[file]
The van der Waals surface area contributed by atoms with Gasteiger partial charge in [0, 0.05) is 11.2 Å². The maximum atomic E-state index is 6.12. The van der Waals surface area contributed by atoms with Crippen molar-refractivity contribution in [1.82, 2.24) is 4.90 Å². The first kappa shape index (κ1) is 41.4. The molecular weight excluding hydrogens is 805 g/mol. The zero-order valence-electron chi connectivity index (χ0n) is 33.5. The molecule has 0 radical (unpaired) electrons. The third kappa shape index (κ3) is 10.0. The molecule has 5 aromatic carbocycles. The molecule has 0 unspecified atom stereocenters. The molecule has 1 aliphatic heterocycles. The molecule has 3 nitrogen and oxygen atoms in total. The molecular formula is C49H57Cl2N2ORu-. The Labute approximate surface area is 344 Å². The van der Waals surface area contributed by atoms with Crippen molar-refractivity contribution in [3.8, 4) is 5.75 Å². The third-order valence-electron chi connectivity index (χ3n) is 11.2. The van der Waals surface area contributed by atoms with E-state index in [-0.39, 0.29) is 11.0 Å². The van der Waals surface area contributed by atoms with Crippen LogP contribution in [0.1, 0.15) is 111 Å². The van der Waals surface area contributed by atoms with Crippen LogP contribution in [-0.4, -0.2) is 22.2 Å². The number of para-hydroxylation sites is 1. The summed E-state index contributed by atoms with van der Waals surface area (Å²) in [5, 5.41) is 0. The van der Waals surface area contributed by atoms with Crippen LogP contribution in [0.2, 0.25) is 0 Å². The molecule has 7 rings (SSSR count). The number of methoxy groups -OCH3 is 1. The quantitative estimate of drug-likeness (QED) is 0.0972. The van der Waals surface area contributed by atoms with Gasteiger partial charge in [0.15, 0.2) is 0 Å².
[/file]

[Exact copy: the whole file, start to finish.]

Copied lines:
The van der Waals surface area contributed by atoms with Gasteiger partial charge in [0, 0.05) is 11.2 Å². The maximum atomic E-state index is 6.12. The van der Waals surface area contributed by atoms with Crippen molar-refractivity contribution in [1.82, 2.24) is 4.90 Å². The first kappa shape index (κ1) is 41.4. The molecular weight excluding hydrogens is 805 g/mol. The zero-order valence-electron chi connectivity index (χ0n) is 33.5. The molecule has 0 radical (unpaired) electrons. The third kappa shape index (κ3) is 10.0. The molecule has 5 aromatic carbocycles. The molecule has 0 unspecified atom stereocenters. The molecule has 1 aliphatic heterocycles. The molecule has 3 nitrogen and oxygen atoms in total. The molecular formula is C49H57Cl2N2ORu-. The Labute approximate surface area is 344 Å². The van der Waals surface area contributed by atoms with Crippen molar-refractivity contribution in [3.8, 4) is 5.75 Å². The third-order valence-electron chi connectivity index (χ3n) is 11.2. The van der Waals surface area contributed by atoms with E-state index in [-0.39, 0.29) is 11.0 Å². The van der Waals surface area contributed by atoms with Crippen LogP contribution in [0.1, 0.15) is 111 Å². The van der Waals surface area contributed by atoms with Crippen LogP contribution in [-0.4, -0.2) is 22.2 Å². The number of para-hydroxylation sites is 1. The summed E-state index contributed by atoms with van der Waals surface area (Å²) in [5, 5.41) is 0. The van der Waals surface area contributed by atoms with Crippen LogP contribution in [0.2, 0.25) is 0 Å². The molecule has 7 rings (SSSR count). The number of methoxy groups -OCH3 is 1. The quantitative estimate of drug-likeness (QED) is 0.0972. The van der Waals surface area contributed by atoms with Gasteiger partial charge in [0.15, 0.2) is 0 Å².